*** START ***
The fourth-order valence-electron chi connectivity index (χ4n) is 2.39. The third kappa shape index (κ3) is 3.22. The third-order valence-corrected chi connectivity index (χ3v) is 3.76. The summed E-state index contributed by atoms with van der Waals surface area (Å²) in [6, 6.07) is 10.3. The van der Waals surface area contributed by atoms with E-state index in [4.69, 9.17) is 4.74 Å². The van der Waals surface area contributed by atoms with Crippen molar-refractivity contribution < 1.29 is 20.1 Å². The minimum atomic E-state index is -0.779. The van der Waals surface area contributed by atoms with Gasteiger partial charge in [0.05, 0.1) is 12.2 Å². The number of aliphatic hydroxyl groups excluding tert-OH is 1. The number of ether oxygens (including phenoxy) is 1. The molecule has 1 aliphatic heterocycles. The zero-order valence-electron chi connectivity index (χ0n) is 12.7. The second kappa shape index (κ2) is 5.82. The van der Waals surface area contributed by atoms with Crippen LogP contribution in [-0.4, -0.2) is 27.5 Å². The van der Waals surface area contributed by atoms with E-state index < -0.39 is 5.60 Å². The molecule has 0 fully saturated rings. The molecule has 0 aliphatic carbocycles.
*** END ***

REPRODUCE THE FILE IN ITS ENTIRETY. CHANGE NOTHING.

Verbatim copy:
The fourth-order valence-electron chi connectivity index (χ4n) is 2.39. The third kappa shape index (κ3) is 3.22. The third-order valence-corrected chi connectivity index (χ3v) is 3.76. The summed E-state index contributed by atoms with van der Waals surface area (Å²) in [6, 6.07) is 10.3. The van der Waals surface area contributed by atoms with E-state index in [4.69, 9.17) is 4.74 Å². The van der Waals surface area contributed by atoms with Crippen molar-refractivity contribution < 1.29 is 20.1 Å². The minimum atomic E-state index is -0.779. The van der Waals surface area contributed by atoms with Gasteiger partial charge in [0.05, 0.1) is 12.2 Å². The number of aliphatic hydroxyl groups excluding tert-OH is 1. The number of ether oxygens (including phenoxy) is 1. The molecule has 1 aliphatic heterocycles. The zero-order valence-electron chi connectivity index (χ0n) is 12.7. The second kappa shape index (κ2) is 5.82. The van der Waals surface area contributed by atoms with Crippen LogP contribution in [-0.4, -0.2) is 27.5 Å². The van der Waals surface area contributed by atoms with E-state index < -0.39 is 5.60 Å². The molecule has 0 fully saturated rings. The molecule has 0 aliphatic carbocycles.